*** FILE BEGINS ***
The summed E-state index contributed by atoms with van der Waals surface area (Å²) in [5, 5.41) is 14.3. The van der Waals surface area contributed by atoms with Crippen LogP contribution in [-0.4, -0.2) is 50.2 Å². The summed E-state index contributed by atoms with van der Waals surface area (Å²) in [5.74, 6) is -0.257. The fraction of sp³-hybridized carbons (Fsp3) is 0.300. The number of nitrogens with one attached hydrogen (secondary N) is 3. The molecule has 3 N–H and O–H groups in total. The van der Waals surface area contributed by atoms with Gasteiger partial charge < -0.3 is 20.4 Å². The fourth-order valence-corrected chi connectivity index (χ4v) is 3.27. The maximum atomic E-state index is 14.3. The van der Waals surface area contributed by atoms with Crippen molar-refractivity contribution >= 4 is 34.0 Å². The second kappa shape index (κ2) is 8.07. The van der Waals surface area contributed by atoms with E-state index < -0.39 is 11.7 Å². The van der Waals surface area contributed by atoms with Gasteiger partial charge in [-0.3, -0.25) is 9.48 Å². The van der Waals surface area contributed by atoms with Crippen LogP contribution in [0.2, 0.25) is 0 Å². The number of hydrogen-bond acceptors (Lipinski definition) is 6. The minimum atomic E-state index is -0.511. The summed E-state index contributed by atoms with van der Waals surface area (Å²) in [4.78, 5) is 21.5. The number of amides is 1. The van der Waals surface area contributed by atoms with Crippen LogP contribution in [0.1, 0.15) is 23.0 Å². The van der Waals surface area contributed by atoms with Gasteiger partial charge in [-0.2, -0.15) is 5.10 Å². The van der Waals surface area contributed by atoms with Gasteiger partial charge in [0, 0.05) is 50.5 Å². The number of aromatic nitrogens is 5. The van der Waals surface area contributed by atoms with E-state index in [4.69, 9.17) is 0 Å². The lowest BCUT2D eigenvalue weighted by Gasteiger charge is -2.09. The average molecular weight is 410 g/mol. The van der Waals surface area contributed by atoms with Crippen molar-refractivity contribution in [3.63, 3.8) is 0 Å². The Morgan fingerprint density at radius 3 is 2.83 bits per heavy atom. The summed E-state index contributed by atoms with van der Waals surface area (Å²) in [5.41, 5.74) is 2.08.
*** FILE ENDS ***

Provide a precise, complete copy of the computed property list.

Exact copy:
The summed E-state index contributed by atoms with van der Waals surface area (Å²) in [5, 5.41) is 14.3. The van der Waals surface area contributed by atoms with Crippen LogP contribution in [-0.4, -0.2) is 50.2 Å². The summed E-state index contributed by atoms with van der Waals surface area (Å²) in [5.74, 6) is -0.257. The fraction of sp³-hybridized carbons (Fsp3) is 0.300. The number of nitrogens with one attached hydrogen (secondary N) is 3. The molecule has 3 N–H and O–H groups in total. The van der Waals surface area contributed by atoms with Gasteiger partial charge < -0.3 is 20.4 Å². The fourth-order valence-corrected chi connectivity index (χ4v) is 3.27. The maximum atomic E-state index is 14.3. The van der Waals surface area contributed by atoms with Crippen molar-refractivity contribution >= 4 is 34.0 Å². The second kappa shape index (κ2) is 8.07. The van der Waals surface area contributed by atoms with E-state index < -0.39 is 11.7 Å². The van der Waals surface area contributed by atoms with Gasteiger partial charge in [-0.3, -0.25) is 9.48 Å². The van der Waals surface area contributed by atoms with Crippen LogP contribution in [0.2, 0.25) is 0 Å². The number of hydrogen-bond acceptors (Lipinski definition) is 6. The minimum atomic E-state index is -0.511. The summed E-state index contributed by atoms with van der Waals surface area (Å²) in [4.78, 5) is 21.5. The number of amides is 1. The van der Waals surface area contributed by atoms with Crippen LogP contribution in [0.1, 0.15) is 23.0 Å². The van der Waals surface area contributed by atoms with Gasteiger partial charge in [-0.2, -0.15) is 5.10 Å². The van der Waals surface area contributed by atoms with Gasteiger partial charge in [0, 0.05) is 50.5 Å². The number of aromatic nitrogens is 5. The van der Waals surface area contributed by atoms with E-state index in [4.69, 9.17) is 0 Å². The lowest BCUT2D eigenvalue weighted by Gasteiger charge is -2.09. The average molecular weight is 410 g/mol. The van der Waals surface area contributed by atoms with Crippen molar-refractivity contribution in [3.63, 3.8) is 0 Å². The Morgan fingerprint density at radius 3 is 2.83 bits per heavy atom. The summed E-state index contributed by atoms with van der Waals surface area (Å²) in [5.41, 5.74) is 2.08.